Saturday, December 11, 2004

Quick Actions Saves Lives at the Alrosa

I've held off commenting on the shooting at the Alrosa Villa for a couple days now as I try to find something reasonable to say about it. Somethings there just isn't anything reasonable to say about unreasonable acts.

The Alrosa was a dark, grungy, loud club that has a history of bringing up-and-coming bands to a small club.

Today's Dispatch has an article on the officer who shot the suspect and how procedural changes made after Columbine probably save many lives.

Before the shootings at Columbine, in which students Eric Harris and Dylan Klebold killed 12 other students and one teacher before killing themselves, police were taught to wait for their tactical teams and hostage negotiators before entering.

In the chaos of that day, teacher David Sanders bled to death while police outside waited for the command to go in...

Because of it, police philosophy has changed. "You have to go save lives," Wood said.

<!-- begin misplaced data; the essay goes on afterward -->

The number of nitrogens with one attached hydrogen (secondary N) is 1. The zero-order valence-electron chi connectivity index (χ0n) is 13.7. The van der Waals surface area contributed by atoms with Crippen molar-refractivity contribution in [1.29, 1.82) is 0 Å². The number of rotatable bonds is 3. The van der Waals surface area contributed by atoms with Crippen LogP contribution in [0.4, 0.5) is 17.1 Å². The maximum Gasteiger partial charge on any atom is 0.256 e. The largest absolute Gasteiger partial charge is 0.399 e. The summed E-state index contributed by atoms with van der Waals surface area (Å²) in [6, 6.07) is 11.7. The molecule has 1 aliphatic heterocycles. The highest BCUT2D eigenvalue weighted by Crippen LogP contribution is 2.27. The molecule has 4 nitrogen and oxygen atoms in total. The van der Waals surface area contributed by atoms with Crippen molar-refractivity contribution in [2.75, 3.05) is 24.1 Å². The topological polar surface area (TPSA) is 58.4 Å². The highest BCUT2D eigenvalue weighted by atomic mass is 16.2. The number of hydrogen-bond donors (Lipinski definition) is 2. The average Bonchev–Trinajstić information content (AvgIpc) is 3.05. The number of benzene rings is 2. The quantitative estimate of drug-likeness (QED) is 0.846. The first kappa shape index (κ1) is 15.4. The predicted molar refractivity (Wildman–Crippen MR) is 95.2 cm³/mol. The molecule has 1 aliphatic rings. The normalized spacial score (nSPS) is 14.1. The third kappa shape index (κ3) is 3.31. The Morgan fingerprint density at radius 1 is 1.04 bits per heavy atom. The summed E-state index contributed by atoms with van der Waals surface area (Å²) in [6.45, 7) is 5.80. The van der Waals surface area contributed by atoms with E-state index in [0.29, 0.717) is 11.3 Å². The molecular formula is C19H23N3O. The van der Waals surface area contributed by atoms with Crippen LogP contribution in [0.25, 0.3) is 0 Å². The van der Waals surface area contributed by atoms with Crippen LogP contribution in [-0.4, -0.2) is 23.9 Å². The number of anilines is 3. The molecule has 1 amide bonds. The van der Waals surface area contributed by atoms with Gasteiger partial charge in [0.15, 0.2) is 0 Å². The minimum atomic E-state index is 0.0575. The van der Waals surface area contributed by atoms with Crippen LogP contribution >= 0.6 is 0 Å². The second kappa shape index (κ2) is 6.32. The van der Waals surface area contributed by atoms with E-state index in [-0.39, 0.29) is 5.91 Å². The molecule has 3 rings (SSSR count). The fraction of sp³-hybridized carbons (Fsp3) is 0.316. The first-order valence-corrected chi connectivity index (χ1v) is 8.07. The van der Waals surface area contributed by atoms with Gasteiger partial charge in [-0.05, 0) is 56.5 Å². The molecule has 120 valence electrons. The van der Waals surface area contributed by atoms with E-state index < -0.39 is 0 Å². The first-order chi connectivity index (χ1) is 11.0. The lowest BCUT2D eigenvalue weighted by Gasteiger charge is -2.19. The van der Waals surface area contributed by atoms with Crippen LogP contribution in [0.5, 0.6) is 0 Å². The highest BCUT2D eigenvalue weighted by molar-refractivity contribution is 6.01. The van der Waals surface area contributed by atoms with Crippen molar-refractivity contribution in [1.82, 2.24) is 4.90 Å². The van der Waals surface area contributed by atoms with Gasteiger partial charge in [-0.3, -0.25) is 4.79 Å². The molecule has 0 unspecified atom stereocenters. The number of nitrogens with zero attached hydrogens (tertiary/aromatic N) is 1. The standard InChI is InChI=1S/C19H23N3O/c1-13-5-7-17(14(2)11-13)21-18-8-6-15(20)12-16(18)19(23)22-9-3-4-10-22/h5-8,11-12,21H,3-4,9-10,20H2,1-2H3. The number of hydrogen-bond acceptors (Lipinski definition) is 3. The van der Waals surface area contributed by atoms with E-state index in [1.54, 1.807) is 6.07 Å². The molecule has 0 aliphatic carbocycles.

Niggemeyer and his fellow officers had a couple of seconds to ask concert fans who were running out of the building any basic questions: Where’s the shooter? What’s he look like? What’s he wearing? What kind of gun does he have? And once inside, they had to listen for shots and look for blood and the shooter.

Looking for cover is not part of the program. "The training is to go directly to the bad guy and stop him from killing people," Wood said. "You have bullets, you have a bulletproof vest and you have a guy killing people."

"It’s a scary thought, but when you’re training to save people’s lives, you have to do that."

Officer Niggemeyer was on the scene within 2 minutes of the 911 calls and immediately went inside the building to confront the shooter. Who knows how many others would have been shot without his quick selfless actions.